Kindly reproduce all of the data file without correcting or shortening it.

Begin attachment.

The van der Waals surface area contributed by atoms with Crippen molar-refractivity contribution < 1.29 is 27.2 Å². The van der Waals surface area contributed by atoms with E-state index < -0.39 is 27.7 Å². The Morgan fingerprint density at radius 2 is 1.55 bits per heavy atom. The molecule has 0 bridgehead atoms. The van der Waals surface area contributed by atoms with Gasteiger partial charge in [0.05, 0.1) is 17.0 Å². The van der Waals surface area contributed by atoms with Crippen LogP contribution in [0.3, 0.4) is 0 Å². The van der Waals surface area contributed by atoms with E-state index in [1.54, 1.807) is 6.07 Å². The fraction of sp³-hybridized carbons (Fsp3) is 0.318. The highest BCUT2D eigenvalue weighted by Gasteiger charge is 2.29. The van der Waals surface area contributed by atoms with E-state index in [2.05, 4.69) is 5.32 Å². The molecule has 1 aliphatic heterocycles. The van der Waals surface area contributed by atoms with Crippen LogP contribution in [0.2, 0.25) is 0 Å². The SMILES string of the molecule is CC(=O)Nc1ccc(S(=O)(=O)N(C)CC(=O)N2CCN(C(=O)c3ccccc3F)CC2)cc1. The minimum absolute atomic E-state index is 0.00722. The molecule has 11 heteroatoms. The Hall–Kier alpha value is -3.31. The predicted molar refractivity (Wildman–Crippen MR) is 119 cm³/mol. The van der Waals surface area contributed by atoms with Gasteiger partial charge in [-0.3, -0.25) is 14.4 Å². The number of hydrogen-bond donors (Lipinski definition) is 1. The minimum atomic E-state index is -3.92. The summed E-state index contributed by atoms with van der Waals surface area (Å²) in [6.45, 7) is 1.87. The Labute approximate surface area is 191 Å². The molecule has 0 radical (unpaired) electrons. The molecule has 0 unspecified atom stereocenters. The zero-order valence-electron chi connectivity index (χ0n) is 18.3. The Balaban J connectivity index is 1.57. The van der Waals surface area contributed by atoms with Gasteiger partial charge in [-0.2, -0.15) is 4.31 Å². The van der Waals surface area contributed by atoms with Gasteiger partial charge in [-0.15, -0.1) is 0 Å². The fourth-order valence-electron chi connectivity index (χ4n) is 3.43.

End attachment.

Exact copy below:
The van der Waals surface area contributed by atoms with Crippen molar-refractivity contribution < 1.29 is 27.2 Å². The van der Waals surface area contributed by atoms with E-state index < -0.39 is 27.7 Å². The Morgan fingerprint density at radius 2 is 1.55 bits per heavy atom. The molecule has 0 bridgehead atoms. The van der Waals surface area contributed by atoms with Gasteiger partial charge in [0.05, 0.1) is 17.0 Å². The van der Waals surface area contributed by atoms with Crippen LogP contribution in [0.3, 0.4) is 0 Å². The van der Waals surface area contributed by atoms with E-state index in [1.54, 1.807) is 6.07 Å². The fraction of sp³-hybridized carbons (Fsp3) is 0.318. The highest BCUT2D eigenvalue weighted by Gasteiger charge is 2.29. The van der Waals surface area contributed by atoms with E-state index in [2.05, 4.69) is 5.32 Å². The molecule has 1 aliphatic heterocycles. The van der Waals surface area contributed by atoms with Crippen LogP contribution in [0.2, 0.25) is 0 Å². The SMILES string of the molecule is CC(=O)Nc1ccc(S(=O)(=O)N(C)CC(=O)N2CCN(C(=O)c3ccccc3F)CC2)cc1. The minimum absolute atomic E-state index is 0.00722. The molecule has 11 heteroatoms. The Hall–Kier alpha value is -3.31. The predicted molar refractivity (Wildman–Crippen MR) is 119 cm³/mol. The van der Waals surface area contributed by atoms with Gasteiger partial charge in [-0.3, -0.25) is 14.4 Å². The number of hydrogen-bond donors (Lipinski definition) is 1. The minimum atomic E-state index is -3.92. The summed E-state index contributed by atoms with van der Waals surface area (Å²) in [6.45, 7) is 1.87. The Labute approximate surface area is 191 Å². The molecule has 0 radical (unpaired) electrons. The molecule has 0 unspecified atom stereocenters. The zero-order valence-electron chi connectivity index (χ0n) is 18.3. The Balaban J connectivity index is 1.57. The van der Waals surface area contributed by atoms with Gasteiger partial charge in [-0.2, -0.15) is 4.31 Å². The van der Waals surface area contributed by atoms with Gasteiger partial charge in [-0.15, -0.1) is 0 Å². The fourth-order valence-electron chi connectivity index (χ4n) is 3.43.